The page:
- The Bureau defines stormwater runoff as peak discharge (cubic feet per second) for a 10-year storm as calculated using the Rational Method. The Rational Method relies on acreage of property. For private property, the Bureau used data provided by the City’s geographic information system (GIS). For public rights-of-way, the Bureau used GIS data, as well as data provided by the 1998 Status, Condition and Value reports of the Portland Office of Transportation (PDOT). The report provides detailed information for 1967 miles of public rights-of-way, owned and operated by PDOT. Based on City GIS data, the Bureau estimated that an additional 4740 acres of public rights-of-way are owned by the Oregon Department of Transportation (ODOT).
- The Bureau divided each class of property into impervious and permeable components. For private property, the Bureau used GIS data. For public rights-of-way, the Bureau classified paved streets, sidewalks and curbs as impervious, and unimproved streets and landscaping as permeable. The Bureau estimated ODOT properties to be between 25% to 50% impervious.
- The Rational Method defines peak stormwater discharge as a function of the intensity of a storm and the acreage of property (Qp = CiA). The Bureau used an intensity factor (i) of 1.95 for private property and 2.72 for public rights-of-way. In addition, the Bureau used the following runoff coefficients (C):Impervious Private Property and Improved Streets .90 to 1.00 depending on topographyPermeable Private Property .15 to .40Unimproved Streets .20 (average of factors for lawns/pasture/meadows)Sidewalks .30 (loose gravel areas and walks)Curbs .90Landscaping .20 (average of factors for lawns/pasture/meadows)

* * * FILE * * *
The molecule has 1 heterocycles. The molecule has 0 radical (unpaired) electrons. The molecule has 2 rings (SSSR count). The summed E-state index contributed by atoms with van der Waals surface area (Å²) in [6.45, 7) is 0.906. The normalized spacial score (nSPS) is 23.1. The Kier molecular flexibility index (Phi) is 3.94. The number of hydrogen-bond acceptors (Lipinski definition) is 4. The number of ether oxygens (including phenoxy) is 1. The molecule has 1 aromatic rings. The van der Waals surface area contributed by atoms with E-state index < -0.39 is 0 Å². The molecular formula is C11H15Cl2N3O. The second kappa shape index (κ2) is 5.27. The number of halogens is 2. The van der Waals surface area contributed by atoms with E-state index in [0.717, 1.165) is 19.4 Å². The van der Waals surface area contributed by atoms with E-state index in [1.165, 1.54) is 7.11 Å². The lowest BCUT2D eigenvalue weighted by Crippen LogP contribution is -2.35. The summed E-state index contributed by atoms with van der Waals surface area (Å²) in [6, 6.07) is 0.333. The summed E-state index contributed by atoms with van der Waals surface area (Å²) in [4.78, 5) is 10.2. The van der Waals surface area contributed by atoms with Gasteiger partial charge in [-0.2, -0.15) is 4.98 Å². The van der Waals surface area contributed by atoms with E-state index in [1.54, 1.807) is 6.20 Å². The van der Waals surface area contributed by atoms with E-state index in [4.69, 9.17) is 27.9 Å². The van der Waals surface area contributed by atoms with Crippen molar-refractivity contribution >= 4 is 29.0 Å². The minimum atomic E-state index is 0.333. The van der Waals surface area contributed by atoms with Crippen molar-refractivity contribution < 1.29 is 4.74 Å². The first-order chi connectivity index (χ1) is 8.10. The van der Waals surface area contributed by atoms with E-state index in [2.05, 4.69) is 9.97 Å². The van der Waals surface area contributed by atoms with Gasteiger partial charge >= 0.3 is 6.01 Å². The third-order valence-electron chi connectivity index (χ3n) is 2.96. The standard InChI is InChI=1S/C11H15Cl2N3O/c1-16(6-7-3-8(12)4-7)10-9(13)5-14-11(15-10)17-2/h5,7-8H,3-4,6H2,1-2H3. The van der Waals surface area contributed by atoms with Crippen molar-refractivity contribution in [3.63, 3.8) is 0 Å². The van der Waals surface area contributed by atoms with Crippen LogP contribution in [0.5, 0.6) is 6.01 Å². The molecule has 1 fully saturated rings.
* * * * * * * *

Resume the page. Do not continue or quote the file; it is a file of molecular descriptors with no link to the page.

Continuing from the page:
- The Bureau estimated pollutant loads of stormwater runoff by multiplying the peak discharge results times a weighting factor for each class of property. The weighting factor is a composite of pollution values for five common stormwater pollutants (total suspended solids, total copper, dissolved copper, total zinc and total phosphorus). The source for the data was Analysis of Oregon Urban Runoff - Water Quality Monitoring Data Collected from 1990 to 1996, prepared by Woodward-Clyde Consultants for the Oregon Association of Clean Water Agencies (June 1997). The Bureau used the following weighting factors:
Single Family Residential Property 1.67Multi-Family Residential Property 1.67Commercial Property 2.45Industrial Property 2.50Public Rights-of-Way 3.10